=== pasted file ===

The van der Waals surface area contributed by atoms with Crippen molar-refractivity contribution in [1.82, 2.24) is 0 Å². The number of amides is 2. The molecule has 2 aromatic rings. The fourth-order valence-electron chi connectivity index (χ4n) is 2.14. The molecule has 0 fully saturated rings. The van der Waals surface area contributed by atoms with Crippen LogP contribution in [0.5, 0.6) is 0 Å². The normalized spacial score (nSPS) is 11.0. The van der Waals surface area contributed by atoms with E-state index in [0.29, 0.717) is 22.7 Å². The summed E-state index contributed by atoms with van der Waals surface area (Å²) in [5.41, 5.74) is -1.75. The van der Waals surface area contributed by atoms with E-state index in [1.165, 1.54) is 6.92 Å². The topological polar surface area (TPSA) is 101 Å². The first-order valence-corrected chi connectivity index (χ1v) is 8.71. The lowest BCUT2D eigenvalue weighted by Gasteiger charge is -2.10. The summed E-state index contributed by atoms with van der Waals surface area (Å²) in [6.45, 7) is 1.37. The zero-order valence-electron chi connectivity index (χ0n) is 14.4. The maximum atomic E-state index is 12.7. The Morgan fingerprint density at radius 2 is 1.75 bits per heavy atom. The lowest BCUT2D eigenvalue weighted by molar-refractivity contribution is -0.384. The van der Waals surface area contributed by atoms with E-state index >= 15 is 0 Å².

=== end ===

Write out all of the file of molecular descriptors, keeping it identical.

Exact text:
The van der Waals surface area contributed by atoms with Crippen molar-refractivity contribution in [1.82, 2.24) is 0 Å². The number of amides is 2. The molecule has 2 aromatic rings. The fourth-order valence-electron chi connectivity index (χ4n) is 2.14. The molecule has 0 fully saturated rings. The van der Waals surface area contributed by atoms with Crippen LogP contribution in [0.5, 0.6) is 0 Å². The normalized spacial score (nSPS) is 11.0. The van der Waals surface area contributed by atoms with E-state index in [0.29, 0.717) is 22.7 Å². The summed E-state index contributed by atoms with van der Waals surface area (Å²) in [5.41, 5.74) is -1.75. The van der Waals surface area contributed by atoms with E-state index in [1.165, 1.54) is 6.92 Å². The topological polar surface area (TPSA) is 101 Å². The first-order valence-corrected chi connectivity index (χ1v) is 8.71. The lowest BCUT2D eigenvalue weighted by Gasteiger charge is -2.10. The summed E-state index contributed by atoms with van der Waals surface area (Å²) in [6.45, 7) is 1.37. The zero-order valence-electron chi connectivity index (χ0n) is 14.4. The maximum atomic E-state index is 12.7. The Morgan fingerprint density at radius 2 is 1.75 bits per heavy atom. The lowest BCUT2D eigenvalue weighted by molar-refractivity contribution is -0.384. The van der Waals surface area contributed by atoms with E-state index >= 15 is 0 Å².